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MANDRAKES FROM THE HOLY LAND by Aharon Megged Kirkus Star

MANDRAKES FROM THE HOLY LAND

By Aharon Megged (Author) , Sondra Silverston (Translator)

Pub Date: Oct. 1st, 2005
ISBN: 1-59264-057-5
Publisher: Toby Press

A young woman of means travels alone from England to Palestine circa 1906 to study flowers referenced in the Bible.

Ill at ease on her wealthy parents’ estate, Beatrice Campbell-Bennett, protagonist of this novel exploring the fine line between religious ecstasy and psychosis, arrives in Jaffa with her paints, sketchbook and a desire to purge herself of unrequited love for Vanessa Stephen, Virginia Woolf’s older sister. Traveling on horseback, Beatrice makes her determined way across the burning, stone-and-ancient-ruins–littered Holy Land accompanied by her dragoman, Aziz, an Arab youth fluent in English who often mocks her Christian devotion. (He saves his venom for immigrating Jews.) As they progress, Beatrice identifies and sketches the rose of Jericho, the Sodom apple, the buckthorn, from which Christ’s crown was made, and nard, an aromatic from the Song of Solomon, but not the mandrake, the flower Leah used to purchase a night with Jacob. And so they travel on. During their journey, much to Aziz’s consternation, Beatrice meets and grows to admire several pilgrim Jews, whose religious rituals and vengeful God appeal to her longing for expiation. A brutal rape and its consequences bring Beatrice’s sanity and future into question. Told only through Beatrice’s letters home, her private journals, which at times seem to belie her correspondence, and the analytical notes of an initially skeptical psychiatrist who is sent by Beatrice’s parents to find their daughter, the story treks through the vast historical conundrum that is Palestine, while at the same time revealing the motives of Beatrice. Megged (Foiglman, 2003, etc.), winner of the Koret and Israel prizes, adroitly addresses the difficulty of finding truth among competing versions of the same story.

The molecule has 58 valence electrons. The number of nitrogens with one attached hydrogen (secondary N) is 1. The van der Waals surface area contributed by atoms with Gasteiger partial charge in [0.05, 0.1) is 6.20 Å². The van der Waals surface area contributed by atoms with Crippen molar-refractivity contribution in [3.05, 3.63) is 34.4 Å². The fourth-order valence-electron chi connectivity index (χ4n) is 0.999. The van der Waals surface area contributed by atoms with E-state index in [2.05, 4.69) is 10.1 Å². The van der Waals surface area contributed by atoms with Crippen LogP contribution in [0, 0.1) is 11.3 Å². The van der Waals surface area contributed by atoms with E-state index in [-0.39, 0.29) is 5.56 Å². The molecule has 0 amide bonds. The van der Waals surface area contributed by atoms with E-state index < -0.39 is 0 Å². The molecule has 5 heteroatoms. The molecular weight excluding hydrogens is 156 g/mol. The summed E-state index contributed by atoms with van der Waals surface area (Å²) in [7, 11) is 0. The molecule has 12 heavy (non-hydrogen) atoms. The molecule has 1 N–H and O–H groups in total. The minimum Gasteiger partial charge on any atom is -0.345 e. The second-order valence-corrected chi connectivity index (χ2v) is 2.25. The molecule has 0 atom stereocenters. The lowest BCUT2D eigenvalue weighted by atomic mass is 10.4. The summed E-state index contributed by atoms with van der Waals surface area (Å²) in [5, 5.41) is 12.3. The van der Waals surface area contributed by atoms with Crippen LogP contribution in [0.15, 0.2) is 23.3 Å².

At times as cruelly beautiful as Paul Bowles’s godless prose, this Sphinx-like novel offers a striking portrait of the Middle East—past, present and, perhaps, future.